This surprising 10-year multilateral pact was described by Zhou Xiaochuan, the governor of China's central bank, as a supplement to his country's traditional lending to Africa, which has consisted mainly of bilateral grants and loans and infrastructure projects financed by Chinese state-owned banks.
America is no longer the world's most connected economy--those laurels go to Germany. Germany ranks first, and the U.S. third, with two smaller economies--Hong Kong and Singapore--coming in second and fourth. The index shows that the trade intensity of the U.S.--the value of flows relative to the size of its economy--is only one-third the intensity of Germany and half that of China.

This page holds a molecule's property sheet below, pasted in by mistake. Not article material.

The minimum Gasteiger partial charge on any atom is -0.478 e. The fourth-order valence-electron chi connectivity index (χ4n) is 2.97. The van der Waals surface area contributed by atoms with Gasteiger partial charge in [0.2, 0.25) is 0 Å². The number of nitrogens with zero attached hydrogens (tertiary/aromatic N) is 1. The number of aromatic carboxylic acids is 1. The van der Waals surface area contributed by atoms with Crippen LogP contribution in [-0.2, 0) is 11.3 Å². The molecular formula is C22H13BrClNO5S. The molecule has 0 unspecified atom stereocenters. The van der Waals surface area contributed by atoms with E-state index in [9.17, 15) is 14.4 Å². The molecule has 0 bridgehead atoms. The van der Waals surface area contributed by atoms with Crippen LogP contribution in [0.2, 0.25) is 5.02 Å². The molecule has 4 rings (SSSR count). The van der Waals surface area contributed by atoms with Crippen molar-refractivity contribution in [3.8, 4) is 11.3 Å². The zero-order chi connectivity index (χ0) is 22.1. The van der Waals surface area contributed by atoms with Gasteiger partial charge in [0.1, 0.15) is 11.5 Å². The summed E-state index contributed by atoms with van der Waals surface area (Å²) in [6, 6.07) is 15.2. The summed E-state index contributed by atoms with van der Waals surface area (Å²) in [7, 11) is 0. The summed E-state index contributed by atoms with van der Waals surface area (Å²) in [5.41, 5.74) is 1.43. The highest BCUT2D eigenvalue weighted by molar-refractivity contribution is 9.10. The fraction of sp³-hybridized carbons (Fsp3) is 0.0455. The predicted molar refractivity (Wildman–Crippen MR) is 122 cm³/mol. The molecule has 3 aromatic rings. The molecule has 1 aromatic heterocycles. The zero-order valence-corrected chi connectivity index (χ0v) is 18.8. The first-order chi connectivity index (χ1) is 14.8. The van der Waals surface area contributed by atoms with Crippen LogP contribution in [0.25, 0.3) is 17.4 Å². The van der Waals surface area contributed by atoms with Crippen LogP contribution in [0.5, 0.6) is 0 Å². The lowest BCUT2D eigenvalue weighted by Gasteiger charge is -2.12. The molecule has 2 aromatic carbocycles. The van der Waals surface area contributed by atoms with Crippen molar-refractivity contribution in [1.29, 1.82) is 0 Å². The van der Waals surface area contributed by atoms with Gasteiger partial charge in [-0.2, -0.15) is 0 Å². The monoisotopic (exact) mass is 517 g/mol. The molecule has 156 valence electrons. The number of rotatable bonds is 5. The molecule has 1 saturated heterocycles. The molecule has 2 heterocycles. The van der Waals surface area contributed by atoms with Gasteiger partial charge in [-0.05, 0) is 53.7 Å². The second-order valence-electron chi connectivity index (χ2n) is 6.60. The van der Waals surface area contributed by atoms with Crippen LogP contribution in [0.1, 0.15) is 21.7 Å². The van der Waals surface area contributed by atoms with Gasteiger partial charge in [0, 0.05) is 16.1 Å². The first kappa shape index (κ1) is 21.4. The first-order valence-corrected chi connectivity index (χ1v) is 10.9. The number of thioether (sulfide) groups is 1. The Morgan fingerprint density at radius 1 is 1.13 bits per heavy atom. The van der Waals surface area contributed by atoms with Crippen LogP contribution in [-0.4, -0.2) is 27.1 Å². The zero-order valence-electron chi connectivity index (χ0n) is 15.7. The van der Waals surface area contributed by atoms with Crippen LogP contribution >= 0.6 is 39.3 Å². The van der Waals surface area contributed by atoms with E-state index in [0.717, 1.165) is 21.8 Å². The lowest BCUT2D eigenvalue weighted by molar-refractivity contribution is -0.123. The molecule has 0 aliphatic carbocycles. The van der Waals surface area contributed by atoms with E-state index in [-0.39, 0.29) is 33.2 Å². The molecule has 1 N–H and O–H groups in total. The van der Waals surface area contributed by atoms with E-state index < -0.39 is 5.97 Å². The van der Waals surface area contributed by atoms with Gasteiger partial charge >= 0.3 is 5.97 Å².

The agenda of global finance, carried out via "trade" deals, has diverted attention from the real economic issues -- rising inequality and insecurity for ordinary people, the use of globalization as a battering ram to empower capital and weaken labor, and to prevent government interventions from averting financial speculation and collapse. Amid these real crises of neo-liberalism, enhanced trade has been portrayed as a deux ex machina, which will solve our problems if only we get rid of what's left of the mixed economy. It won't. The proposed deals would only make matters worse. The coming collapse of the quarter-century laissez-faire crusade that began with the 1986 Uruguay round, with its license for global financial speculation, is to be welcomed. If we can kill this diversion once and for all, maybe we can start paying more attention to the real economic issues.